Late Monday night, a federal district court in Brownsville, Texas, entered an order prohibiting enforcement of the Obama administration’s program granting lawful status to some four million or five million undocumented aliens. Administration supporters immediately filled the airwaves with claims that the decision was a political stunt by a George W. Bush -appointed judge and would quickly be reversed.
They should read U.S. District Judge Andrew Hanen ’s order.
The 123-page memorandum opinion carefully lays out the legal case against the program, concluding that the Obama administration lacks statutory authority to change the law without congressional action, and that the administration did not comply with the minimal procedural requirements of public notice and comment under the Administrative Procedure Act.
The program, called “Deferred Action for Parents of Americans” (DAPA), grants work authorization, Social Security eligibility, and eligibility for important federal and state benefits to virtually all aliens who have been in the U.S. since 2010, had a baby in this country, and have not committed felonies. The program was to go into effect Wednesday.
Under the Immigration and Naturalization Act, undocumented-immigrant parents of U.S. citizens are required to wait until the child turns 21, and then must leave the country for 10 years before applying for a change of immigration status on account of that child. Those requirements have been part of statutory law for 60 years. DAPA dispensed with those requirements for an estimated 4.3 million persons.
The Obama administration argued that DAPA is a routine application of “prosecutorial discretion”—the authority of executive officials to set priorities for enforcement of the law and to refrain from enforcement in cases where the public interest is least urgent. The district court recognized, however, that prosecutorial discretion is limited to nonenforcement and doesn’t entitle the executive branch to grant affirmative benefits such as work permits and welfare without statutory authority and notice-and-comment rule-making.
As the court explained, “DHS has not instructed its officers to merely refrain from arresting, ordering the removal of, or prosecuting unlawfully-present aliens.” Instead the department “has enacted a wide-ranging program that awards legal presence, to individuals Congress has deemed deportable or removable, as well as the ability to obtain Social Security numbers, work authorization permits, and the ability to travel.”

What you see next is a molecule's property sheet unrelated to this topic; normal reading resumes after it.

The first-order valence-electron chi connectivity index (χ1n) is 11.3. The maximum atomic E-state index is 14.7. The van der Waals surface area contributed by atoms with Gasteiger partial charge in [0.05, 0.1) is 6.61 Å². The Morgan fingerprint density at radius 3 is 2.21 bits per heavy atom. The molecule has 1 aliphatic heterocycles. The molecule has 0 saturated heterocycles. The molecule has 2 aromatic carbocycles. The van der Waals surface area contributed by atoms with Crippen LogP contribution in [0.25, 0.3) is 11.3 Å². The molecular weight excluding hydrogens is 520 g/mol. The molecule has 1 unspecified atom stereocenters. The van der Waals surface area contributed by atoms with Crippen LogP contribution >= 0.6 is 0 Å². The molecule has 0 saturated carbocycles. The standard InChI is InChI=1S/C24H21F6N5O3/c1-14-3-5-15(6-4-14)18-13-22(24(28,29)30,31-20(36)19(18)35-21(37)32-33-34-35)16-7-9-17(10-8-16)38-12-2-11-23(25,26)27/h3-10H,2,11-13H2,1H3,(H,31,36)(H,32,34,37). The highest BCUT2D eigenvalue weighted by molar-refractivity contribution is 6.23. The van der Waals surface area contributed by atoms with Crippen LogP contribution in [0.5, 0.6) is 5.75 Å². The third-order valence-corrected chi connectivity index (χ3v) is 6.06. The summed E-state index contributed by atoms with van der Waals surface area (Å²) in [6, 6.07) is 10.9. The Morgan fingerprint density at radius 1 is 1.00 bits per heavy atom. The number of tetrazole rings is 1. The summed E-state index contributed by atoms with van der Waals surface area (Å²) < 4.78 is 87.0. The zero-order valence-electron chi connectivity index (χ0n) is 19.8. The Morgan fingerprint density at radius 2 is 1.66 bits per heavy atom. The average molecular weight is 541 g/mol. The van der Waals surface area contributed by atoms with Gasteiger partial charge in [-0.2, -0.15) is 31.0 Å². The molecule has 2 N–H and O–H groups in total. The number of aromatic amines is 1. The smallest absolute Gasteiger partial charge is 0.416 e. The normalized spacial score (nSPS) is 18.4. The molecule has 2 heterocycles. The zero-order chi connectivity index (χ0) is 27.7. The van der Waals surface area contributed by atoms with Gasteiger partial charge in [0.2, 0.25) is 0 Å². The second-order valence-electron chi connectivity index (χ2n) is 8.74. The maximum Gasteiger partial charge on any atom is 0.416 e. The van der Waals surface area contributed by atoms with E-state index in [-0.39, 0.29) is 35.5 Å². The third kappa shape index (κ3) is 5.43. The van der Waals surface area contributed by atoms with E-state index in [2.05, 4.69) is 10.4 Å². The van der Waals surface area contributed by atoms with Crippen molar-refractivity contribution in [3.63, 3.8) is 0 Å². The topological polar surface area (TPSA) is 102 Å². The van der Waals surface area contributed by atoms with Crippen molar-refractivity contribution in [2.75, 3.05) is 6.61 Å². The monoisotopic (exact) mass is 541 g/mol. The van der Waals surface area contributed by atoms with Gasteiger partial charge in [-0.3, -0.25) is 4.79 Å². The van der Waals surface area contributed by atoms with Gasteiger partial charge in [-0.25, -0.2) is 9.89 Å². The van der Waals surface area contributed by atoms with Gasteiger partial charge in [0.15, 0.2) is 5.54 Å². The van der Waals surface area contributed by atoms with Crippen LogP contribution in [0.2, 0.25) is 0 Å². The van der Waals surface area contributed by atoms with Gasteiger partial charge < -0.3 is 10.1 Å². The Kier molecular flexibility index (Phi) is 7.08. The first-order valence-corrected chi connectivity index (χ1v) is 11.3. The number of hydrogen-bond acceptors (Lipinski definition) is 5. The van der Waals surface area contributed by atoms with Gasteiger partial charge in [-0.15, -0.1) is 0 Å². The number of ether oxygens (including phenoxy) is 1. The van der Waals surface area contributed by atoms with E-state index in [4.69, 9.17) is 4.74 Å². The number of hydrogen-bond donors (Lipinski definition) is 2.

Despite misleading claims by administration supporters that the order interferes with executive discretion to set enforcement priorities, the district court narrowly crafted its order not to touch on prosecutorial discretion. The administration remains free to decide which illegal aliens to deport and which to permit to remain in this country. The court order is explicitly confined to the grant of work authorization and affirmative benefits, which has never been part of prosecutorial discretion.
Administration lawyers pointed to five prior instances when presidents from Ronald Reagan to George W. Bush granted temporary status to certain classes of aliens without statutory authority. The district court noted, however, that none of these instances was reviewed in court and that past executive actions cannot serve as precedent for future expansions of executive power. Perhaps more important, each of those prior instances involved small categories of aliens to whom Congress had granted special status and who merely needed a brief temporary bridge to enable them to take advantage of the status Congress had provided—not, as here, millions of aliens ineligible for a change in status under any provision enacted by Congress.
The morning after the court’s decision, the White House press secretary issued this statement: “The district court’s decision wrongly prevents these lawful, commonsense policies from taking effect and the Department of Justice has indicated that it will appeal that decision.” As a legal matter, however, the question isn’t whether DAPA reflects “commonsense policies” but whether the president has the power to “create a new law”—as President Obama himself described the action.
If this president can create a new legal status for aliens unlawfully present under the terms of the Immigration Act, future presidents will have the same authority to employ broad notions of “prosecutorial discretion” to gut the enforcement of whichever laws they dislike—using the excuse that “Congress has failed to act.”
The supporters of DAPA may well rue the day that presidents seized this kind of extralegal authority. Whatever immigration policy any of us may favor—and I, for one, would like to see major reform—we should all be able to agree that the executive branch must follow the law until it has been amended by Congress.
The district court order is a preliminary injunction, meaning that it isn’t the final word in the case. The court expressly declined to base its decision on constitutional grounds or even on substantive administrative law grounds, but solely on the Obama administration’s failure to go through proper procedures. That doesn’t make the decision any less significant. It means that the administration cannot implement its unilateral DAPA program unless and until the decision is reversed on appeal by the Fifth Circuit Court of Appeals or by the Supreme Court. It will not be easy for the administration’s lawyers to persuade those courts that Judge Hanen got the law wrong.
Mr. McConnell, a former judge on the U.S. Court of Appeals for the 10th Circuit, is a professor of law and director of the Constitutional Law Center at Stanford Law School and a senior fellow at the Hoover Institution.